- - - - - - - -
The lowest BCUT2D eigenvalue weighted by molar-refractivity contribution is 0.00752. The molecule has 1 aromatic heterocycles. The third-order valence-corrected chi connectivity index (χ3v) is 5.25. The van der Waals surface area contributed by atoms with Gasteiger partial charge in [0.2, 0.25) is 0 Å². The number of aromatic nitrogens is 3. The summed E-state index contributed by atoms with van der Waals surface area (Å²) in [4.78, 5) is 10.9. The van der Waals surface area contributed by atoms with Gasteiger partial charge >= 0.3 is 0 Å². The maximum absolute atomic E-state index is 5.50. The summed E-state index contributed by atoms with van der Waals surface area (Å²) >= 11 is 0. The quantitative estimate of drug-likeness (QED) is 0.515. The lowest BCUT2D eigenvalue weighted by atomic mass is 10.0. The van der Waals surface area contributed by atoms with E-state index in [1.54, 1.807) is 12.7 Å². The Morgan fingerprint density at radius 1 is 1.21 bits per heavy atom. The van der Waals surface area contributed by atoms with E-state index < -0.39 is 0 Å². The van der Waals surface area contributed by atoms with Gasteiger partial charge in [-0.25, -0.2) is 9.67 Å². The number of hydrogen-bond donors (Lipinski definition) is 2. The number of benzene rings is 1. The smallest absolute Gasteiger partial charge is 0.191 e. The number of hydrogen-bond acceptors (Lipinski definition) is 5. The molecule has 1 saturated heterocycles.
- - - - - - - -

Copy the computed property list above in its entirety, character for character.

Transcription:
The lowest BCUT2D eigenvalue weighted by molar-refractivity contribution is 0.00752. The molecule has 1 aromatic heterocycles. The third-order valence-corrected chi connectivity index (χ3v) is 5.25. The van der Waals surface area contributed by atoms with Gasteiger partial charge in [0.2, 0.25) is 0 Å². The number of aromatic nitrogens is 3. The summed E-state index contributed by atoms with van der Waals surface area (Å²) in [4.78, 5) is 10.9. The van der Waals surface area contributed by atoms with Gasteiger partial charge >= 0.3 is 0 Å². The maximum absolute atomic E-state index is 5.50. The summed E-state index contributed by atoms with van der Waals surface area (Å²) >= 11 is 0. The quantitative estimate of drug-likeness (QED) is 0.515. The lowest BCUT2D eigenvalue weighted by atomic mass is 10.0. The van der Waals surface area contributed by atoms with E-state index in [1.54, 1.807) is 12.7 Å². The Morgan fingerprint density at radius 1 is 1.21 bits per heavy atom. The van der Waals surface area contributed by atoms with E-state index < -0.39 is 0 Å². The van der Waals surface area contributed by atoms with Gasteiger partial charge in [-0.25, -0.2) is 9.67 Å². The number of hydrogen-bond donors (Lipinski definition) is 2. The number of benzene rings is 1. The smallest absolute Gasteiger partial charge is 0.191 e. The number of hydrogen-bond acceptors (Lipinski definition) is 5. The molecule has 1 saturated heterocycles.